For at least the third time this month, Apple and AT&T are being sued by a consumer complaining of being duped into believing that multimedia messaging, or MMS, was already available on the iPhone.
Filed in the Northern District of Ohio on Wednesday (PDF hosted by Wired), plaintiff Deborah Carr says Apple and AT&T misled the public into believing that the iPhone 3GS was capable of sending and receiving MMS messages on the device. The lawsuit claims that Apple's "print and video advertisements...on television, the Internet, the radio, newspapers, and direct mailers" all mention the availability of MMS on the device.
Two similar cases--one inand another in --were also filed against the companies in August.
According to the latest lawsuit, first reported by InformationWeek, customers were told that MMS would be enabled on June 17, 2009, when iPhone OS 3.0 was released.
That seems rather strange, considering that confirmed that time frame to Wired on Friday., during Apple's Worldwide Developers Conference keynote that MMS would not be available until later in the summer. AT&T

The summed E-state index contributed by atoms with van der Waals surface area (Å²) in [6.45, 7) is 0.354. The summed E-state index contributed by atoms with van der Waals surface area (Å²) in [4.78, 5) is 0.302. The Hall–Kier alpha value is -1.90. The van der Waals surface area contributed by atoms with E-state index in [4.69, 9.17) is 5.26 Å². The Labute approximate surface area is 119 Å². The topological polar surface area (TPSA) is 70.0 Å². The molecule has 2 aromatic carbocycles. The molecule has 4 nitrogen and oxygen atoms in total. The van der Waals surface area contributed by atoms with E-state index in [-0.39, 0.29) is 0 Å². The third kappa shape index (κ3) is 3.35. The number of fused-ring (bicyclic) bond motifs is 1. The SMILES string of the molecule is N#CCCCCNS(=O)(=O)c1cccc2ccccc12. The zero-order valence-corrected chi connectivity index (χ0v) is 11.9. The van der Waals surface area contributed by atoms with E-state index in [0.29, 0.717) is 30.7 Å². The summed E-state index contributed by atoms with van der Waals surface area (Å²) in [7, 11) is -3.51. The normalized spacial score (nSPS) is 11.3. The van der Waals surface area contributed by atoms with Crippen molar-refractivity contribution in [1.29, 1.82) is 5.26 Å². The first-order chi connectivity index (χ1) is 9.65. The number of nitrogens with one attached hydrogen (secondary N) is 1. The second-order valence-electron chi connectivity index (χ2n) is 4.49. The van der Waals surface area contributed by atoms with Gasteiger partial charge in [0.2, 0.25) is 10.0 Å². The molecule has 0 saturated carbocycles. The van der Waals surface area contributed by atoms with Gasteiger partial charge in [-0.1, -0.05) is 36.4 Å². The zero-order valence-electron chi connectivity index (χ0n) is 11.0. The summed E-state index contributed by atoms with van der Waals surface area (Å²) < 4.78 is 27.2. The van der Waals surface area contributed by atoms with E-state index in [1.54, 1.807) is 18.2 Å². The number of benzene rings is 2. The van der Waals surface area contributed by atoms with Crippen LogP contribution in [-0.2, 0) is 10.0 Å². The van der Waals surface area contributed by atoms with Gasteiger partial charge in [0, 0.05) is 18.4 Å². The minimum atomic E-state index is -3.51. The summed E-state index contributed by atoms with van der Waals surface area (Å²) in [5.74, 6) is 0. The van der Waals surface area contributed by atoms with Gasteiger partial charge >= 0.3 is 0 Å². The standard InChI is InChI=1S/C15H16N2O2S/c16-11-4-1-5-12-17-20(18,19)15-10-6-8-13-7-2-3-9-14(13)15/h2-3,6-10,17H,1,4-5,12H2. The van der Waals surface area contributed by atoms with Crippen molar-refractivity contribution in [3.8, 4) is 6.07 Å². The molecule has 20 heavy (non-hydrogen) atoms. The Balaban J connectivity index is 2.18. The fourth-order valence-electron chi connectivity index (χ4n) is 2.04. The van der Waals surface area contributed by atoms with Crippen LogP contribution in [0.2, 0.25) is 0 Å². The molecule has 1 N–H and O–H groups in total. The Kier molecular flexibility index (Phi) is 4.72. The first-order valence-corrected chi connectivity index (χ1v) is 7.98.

"We absolutely will offer MMS on iPhone 3GS and iPhone 3G with 3.0 upgrades in late summer, once we complete some system upgrades that will ensure our customers have the best experience with MMS," an AT&T representative said in a statement cited by Wired.
Carr's lawsuit does admit that Apple has a notice on its Web site explaining that support for MMS would be available from AT&T in late summer. However, the suit characterizes the note as a "mouseprint disclaimer," referring to the small print.
Technically, Apple has enabled MMS in iPhone OS 3.0. The proof is that 29 carriers around the world activated MMS on the iPhone when the new operating system was released on June 17. It's not available in the United States because AT&T isn't ready to activate it yet, which was disclosed on June 8.